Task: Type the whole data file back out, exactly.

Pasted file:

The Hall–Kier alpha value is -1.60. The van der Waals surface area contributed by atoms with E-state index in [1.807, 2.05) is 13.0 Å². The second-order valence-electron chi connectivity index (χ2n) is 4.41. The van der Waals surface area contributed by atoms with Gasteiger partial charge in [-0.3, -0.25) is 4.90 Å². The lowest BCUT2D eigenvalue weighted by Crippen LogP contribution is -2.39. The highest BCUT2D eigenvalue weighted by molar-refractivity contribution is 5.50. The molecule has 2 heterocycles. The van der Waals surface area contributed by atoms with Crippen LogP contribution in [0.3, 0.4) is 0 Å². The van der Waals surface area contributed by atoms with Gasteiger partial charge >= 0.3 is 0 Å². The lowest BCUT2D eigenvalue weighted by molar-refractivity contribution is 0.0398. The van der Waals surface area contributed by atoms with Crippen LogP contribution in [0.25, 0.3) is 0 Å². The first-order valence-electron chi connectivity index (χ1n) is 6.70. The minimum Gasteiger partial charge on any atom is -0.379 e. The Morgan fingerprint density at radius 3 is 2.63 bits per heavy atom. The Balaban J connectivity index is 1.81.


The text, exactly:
The Hall–Kier alpha value is -1.60. The van der Waals surface area contributed by atoms with E-state index in [1.807, 2.05) is 13.0 Å². The second-order valence-electron chi connectivity index (χ2n) is 4.41. The van der Waals surface area contributed by atoms with Gasteiger partial charge in [-0.3, -0.25) is 4.90 Å². The lowest BCUT2D eigenvalue weighted by Crippen LogP contribution is -2.39. The highest BCUT2D eigenvalue weighted by molar-refractivity contribution is 5.50. The molecule has 2 heterocycles. The van der Waals surface area contributed by atoms with Crippen LogP contribution in [0.3, 0.4) is 0 Å². The van der Waals surface area contributed by atoms with Gasteiger partial charge >= 0.3 is 0 Å². The lowest BCUT2D eigenvalue weighted by molar-refractivity contribution is 0.0398. The van der Waals surface area contributed by atoms with Crippen LogP contribution in [0.25, 0.3) is 0 Å². The first-order valence-electron chi connectivity index (χ1n) is 6.70. The minimum Gasteiger partial charge on any atom is -0.379 e. The Morgan fingerprint density at radius 3 is 2.63 bits per heavy atom. The Balaban J connectivity index is 1.81.